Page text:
I have noticed a bit of a correlation between polyploid fruit and vegetables, and general blandness.
Tetraploid potatoes are bland, diploid potatoes taste better. Triploid watermelons, even the high sugar ones, taste bland, diploid varieties taste better. Tetraploid tomatoes lack any noticeable taste. The very few triploid apples I have eaten were pretty insipid. And so on.
Is there anything to this, or is it just by chance?
I cannot say much about vegetables and watermelons, but definitely would not agree about apples. A lot of triploid apple varieties taste great, for example, Blenheim Orange, Claygate Pearmain, Gravenstein, Jonagold, Karmijn de Sonnaville, Mutsu, Orleans Reinette, Spigold, and many others.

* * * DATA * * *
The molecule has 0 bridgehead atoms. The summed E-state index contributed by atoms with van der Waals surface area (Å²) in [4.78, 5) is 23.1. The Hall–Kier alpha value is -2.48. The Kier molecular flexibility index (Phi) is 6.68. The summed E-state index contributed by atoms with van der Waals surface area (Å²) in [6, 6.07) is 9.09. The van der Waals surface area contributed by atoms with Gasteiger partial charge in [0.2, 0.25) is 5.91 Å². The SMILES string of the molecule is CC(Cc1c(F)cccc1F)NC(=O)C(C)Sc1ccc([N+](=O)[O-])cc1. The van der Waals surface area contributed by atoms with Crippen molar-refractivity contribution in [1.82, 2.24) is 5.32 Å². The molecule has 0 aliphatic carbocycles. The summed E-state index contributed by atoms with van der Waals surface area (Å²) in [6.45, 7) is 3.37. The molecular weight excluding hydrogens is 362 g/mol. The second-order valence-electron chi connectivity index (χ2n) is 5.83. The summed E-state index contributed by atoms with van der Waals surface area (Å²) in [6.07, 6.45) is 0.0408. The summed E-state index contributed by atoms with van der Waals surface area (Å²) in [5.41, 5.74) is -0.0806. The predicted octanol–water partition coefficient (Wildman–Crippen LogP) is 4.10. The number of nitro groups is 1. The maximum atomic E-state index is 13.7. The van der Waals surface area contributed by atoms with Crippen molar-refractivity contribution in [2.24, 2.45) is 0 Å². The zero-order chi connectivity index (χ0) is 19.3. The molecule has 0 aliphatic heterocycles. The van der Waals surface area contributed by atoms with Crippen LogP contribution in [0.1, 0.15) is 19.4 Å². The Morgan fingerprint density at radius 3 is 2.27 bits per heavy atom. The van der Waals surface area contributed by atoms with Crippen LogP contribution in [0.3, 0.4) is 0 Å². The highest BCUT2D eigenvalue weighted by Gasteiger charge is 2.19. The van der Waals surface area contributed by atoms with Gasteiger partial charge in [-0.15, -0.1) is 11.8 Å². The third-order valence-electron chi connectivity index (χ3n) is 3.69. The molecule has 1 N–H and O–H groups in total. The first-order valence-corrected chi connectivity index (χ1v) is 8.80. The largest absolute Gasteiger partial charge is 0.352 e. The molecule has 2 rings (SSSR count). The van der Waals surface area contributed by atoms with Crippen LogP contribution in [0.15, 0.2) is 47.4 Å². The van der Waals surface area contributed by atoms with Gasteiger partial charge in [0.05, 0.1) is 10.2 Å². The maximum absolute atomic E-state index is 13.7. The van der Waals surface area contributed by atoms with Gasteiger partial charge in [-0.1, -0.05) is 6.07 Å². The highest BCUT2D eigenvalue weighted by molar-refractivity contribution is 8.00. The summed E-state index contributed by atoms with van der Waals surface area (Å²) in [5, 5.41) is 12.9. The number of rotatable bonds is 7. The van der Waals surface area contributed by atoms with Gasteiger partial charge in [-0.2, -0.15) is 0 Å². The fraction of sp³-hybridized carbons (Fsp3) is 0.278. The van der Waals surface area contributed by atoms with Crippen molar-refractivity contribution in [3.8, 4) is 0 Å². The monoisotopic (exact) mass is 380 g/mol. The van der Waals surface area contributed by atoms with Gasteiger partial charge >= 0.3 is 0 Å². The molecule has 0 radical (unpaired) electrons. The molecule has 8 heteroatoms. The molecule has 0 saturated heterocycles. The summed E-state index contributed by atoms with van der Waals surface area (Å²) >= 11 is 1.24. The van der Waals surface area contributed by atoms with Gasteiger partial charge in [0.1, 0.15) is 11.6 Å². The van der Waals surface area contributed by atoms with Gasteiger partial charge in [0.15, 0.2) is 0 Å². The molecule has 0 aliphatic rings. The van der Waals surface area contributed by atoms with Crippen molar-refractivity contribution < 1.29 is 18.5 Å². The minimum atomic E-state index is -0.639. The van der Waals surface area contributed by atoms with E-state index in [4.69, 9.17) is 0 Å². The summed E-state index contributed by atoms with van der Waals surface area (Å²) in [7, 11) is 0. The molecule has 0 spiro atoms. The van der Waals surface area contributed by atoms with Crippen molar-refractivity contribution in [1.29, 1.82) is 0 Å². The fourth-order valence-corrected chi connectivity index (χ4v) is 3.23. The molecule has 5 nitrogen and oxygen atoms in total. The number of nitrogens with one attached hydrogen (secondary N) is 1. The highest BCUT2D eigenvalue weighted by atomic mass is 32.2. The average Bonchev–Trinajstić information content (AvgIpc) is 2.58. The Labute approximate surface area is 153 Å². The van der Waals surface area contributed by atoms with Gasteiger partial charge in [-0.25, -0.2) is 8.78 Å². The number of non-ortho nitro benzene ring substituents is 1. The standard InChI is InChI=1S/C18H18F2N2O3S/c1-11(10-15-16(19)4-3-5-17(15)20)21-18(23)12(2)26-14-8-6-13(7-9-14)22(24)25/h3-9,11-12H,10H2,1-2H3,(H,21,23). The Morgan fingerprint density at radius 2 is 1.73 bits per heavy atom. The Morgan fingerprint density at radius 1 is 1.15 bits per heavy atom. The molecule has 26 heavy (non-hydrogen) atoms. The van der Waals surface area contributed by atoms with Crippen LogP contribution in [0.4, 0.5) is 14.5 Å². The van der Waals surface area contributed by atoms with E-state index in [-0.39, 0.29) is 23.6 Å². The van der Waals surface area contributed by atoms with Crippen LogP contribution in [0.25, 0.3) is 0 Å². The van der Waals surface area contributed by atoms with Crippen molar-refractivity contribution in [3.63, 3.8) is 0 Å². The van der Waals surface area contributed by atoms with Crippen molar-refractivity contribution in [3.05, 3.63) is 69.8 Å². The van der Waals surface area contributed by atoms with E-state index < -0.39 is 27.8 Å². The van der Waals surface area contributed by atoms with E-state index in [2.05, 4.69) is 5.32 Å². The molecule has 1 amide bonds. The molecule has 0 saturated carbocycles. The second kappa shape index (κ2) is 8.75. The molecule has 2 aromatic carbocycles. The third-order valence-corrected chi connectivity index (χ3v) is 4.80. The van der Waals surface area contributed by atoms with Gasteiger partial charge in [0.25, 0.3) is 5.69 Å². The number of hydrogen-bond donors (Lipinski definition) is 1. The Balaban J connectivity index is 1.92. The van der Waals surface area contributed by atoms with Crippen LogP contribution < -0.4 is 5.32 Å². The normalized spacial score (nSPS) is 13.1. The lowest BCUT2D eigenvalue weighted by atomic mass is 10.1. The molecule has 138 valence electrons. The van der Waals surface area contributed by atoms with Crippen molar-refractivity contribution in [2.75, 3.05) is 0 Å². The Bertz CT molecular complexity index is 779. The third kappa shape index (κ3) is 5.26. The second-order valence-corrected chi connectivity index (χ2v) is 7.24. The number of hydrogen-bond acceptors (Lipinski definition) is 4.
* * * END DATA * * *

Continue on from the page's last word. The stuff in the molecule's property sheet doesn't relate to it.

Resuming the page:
Virtually all cultivated vegetables and fruits are allopolyploids. For a couple of examples, look up Okra and Rutabaga. Diploid tomato is actually an allopolyploid from a chromosome doubling event about 60 million years ago. Carya (hickory) is an allopolyploid for all the species from a doubling event about 70 million years ago and there are some current species such as mockernut that are tetraploid from a second chromosome doubling event about 6 million years ago.
So to answer your question, there is no direct correlation between ploidy level and taste.